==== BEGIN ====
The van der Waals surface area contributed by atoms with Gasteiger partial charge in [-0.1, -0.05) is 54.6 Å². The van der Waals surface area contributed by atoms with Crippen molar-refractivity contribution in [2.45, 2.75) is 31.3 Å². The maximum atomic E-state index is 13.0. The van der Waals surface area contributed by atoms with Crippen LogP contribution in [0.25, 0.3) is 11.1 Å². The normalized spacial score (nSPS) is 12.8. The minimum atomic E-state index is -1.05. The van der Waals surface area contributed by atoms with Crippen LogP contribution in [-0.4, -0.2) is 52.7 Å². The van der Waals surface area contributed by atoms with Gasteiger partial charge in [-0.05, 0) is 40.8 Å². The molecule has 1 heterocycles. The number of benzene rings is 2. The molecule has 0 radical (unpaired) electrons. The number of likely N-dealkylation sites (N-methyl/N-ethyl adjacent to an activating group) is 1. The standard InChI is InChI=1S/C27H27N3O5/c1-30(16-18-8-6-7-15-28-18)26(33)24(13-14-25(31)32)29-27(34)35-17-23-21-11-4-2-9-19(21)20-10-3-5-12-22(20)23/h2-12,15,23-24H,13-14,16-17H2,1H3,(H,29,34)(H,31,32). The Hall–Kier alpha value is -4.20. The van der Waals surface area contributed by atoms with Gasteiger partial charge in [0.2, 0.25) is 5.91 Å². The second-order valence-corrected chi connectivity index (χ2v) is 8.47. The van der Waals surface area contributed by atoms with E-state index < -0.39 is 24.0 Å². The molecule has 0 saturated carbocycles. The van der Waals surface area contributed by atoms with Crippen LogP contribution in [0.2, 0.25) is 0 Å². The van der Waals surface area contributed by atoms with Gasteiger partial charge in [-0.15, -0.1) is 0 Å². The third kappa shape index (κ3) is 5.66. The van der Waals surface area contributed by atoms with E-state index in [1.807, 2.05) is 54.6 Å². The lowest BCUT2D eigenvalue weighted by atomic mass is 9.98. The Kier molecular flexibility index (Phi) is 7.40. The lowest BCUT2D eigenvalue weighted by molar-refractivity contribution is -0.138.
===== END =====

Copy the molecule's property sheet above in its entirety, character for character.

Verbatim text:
The van der Waals surface area contributed by atoms with Gasteiger partial charge in [-0.1, -0.05) is 54.6 Å². The van der Waals surface area contributed by atoms with Crippen molar-refractivity contribution in [2.45, 2.75) is 31.3 Å². The maximum atomic E-state index is 13.0. The van der Waals surface area contributed by atoms with Crippen LogP contribution in [0.25, 0.3) is 11.1 Å². The normalized spacial score (nSPS) is 12.8. The minimum atomic E-state index is -1.05. The van der Waals surface area contributed by atoms with Crippen LogP contribution in [-0.4, -0.2) is 52.7 Å². The van der Waals surface area contributed by atoms with Gasteiger partial charge in [-0.05, 0) is 40.8 Å². The molecule has 1 heterocycles. The number of benzene rings is 2. The molecule has 0 radical (unpaired) electrons. The number of likely N-dealkylation sites (N-methyl/N-ethyl adjacent to an activating group) is 1. The standard InChI is InChI=1S/C27H27N3O5/c1-30(16-18-8-6-7-15-28-18)26(33)24(13-14-25(31)32)29-27(34)35-17-23-21-11-4-2-9-19(21)20-10-3-5-12-22(20)23/h2-12,15,23-24H,13-14,16-17H2,1H3,(H,29,34)(H,31,32). The Hall–Kier alpha value is -4.20. The van der Waals surface area contributed by atoms with Gasteiger partial charge in [0.2, 0.25) is 5.91 Å². The second-order valence-corrected chi connectivity index (χ2v) is 8.47. The van der Waals surface area contributed by atoms with E-state index < -0.39 is 24.0 Å². The molecule has 0 saturated carbocycles. The van der Waals surface area contributed by atoms with Crippen LogP contribution in [0.2, 0.25) is 0 Å². The van der Waals surface area contributed by atoms with Gasteiger partial charge in [-0.15, -0.1) is 0 Å². The third kappa shape index (κ3) is 5.66. The van der Waals surface area contributed by atoms with E-state index in [1.807, 2.05) is 54.6 Å². The lowest BCUT2D eigenvalue weighted by atomic mass is 9.98. The Kier molecular flexibility index (Phi) is 7.40. The lowest BCUT2D eigenvalue weighted by molar-refractivity contribution is -0.138.